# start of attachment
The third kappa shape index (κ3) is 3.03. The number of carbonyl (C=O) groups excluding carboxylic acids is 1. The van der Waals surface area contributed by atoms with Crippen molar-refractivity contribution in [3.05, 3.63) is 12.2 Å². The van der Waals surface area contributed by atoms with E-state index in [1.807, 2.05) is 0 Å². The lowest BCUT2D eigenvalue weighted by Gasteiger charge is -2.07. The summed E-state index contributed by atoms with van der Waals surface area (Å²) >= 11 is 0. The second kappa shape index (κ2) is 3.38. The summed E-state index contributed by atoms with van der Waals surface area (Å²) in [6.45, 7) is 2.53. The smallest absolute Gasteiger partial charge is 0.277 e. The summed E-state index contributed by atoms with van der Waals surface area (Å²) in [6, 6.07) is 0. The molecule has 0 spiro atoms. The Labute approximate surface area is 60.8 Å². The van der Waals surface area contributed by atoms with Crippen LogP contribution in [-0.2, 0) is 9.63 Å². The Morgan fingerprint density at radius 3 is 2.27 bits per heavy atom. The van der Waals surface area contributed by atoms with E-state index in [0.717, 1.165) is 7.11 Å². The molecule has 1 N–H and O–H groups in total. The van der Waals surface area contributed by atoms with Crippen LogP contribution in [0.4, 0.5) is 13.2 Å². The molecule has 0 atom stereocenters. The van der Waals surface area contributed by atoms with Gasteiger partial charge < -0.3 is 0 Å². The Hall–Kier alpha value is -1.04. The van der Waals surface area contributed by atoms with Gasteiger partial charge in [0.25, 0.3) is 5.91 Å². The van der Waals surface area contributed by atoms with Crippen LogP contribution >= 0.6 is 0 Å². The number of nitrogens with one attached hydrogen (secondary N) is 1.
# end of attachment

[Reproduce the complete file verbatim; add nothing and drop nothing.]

The third kappa shape index (κ3) is 3.03. The number of carbonyl (C=O) groups excluding carboxylic acids is 1. The van der Waals surface area contributed by atoms with Crippen molar-refractivity contribution in [3.05, 3.63) is 12.2 Å². The van der Waals surface area contributed by atoms with E-state index in [1.807, 2.05) is 0 Å². The lowest BCUT2D eigenvalue weighted by Gasteiger charge is -2.07. The summed E-state index contributed by atoms with van der Waals surface area (Å²) >= 11 is 0. The second kappa shape index (κ2) is 3.38. The summed E-state index contributed by atoms with van der Waals surface area (Å²) in [6.45, 7) is 2.53. The smallest absolute Gasteiger partial charge is 0.277 e. The summed E-state index contributed by atoms with van der Waals surface area (Å²) in [6, 6.07) is 0. The molecule has 0 spiro atoms. The Labute approximate surface area is 60.8 Å². The van der Waals surface area contributed by atoms with Crippen LogP contribution in [-0.2, 0) is 9.63 Å². The Morgan fingerprint density at radius 3 is 2.27 bits per heavy atom. The van der Waals surface area contributed by atoms with E-state index in [0.717, 1.165) is 7.11 Å². The molecule has 1 N–H and O–H groups in total. The van der Waals surface area contributed by atoms with Crippen LogP contribution in [0.4, 0.5) is 13.2 Å². The molecule has 0 atom stereocenters. The van der Waals surface area contributed by atoms with Gasteiger partial charge < -0.3 is 0 Å². The Hall–Kier alpha value is -1.04. The van der Waals surface area contributed by atoms with Gasteiger partial charge in [0.25, 0.3) is 5.91 Å². The van der Waals surface area contributed by atoms with Crippen LogP contribution >= 0.6 is 0 Å². The number of nitrogens with one attached hydrogen (secondary N) is 1.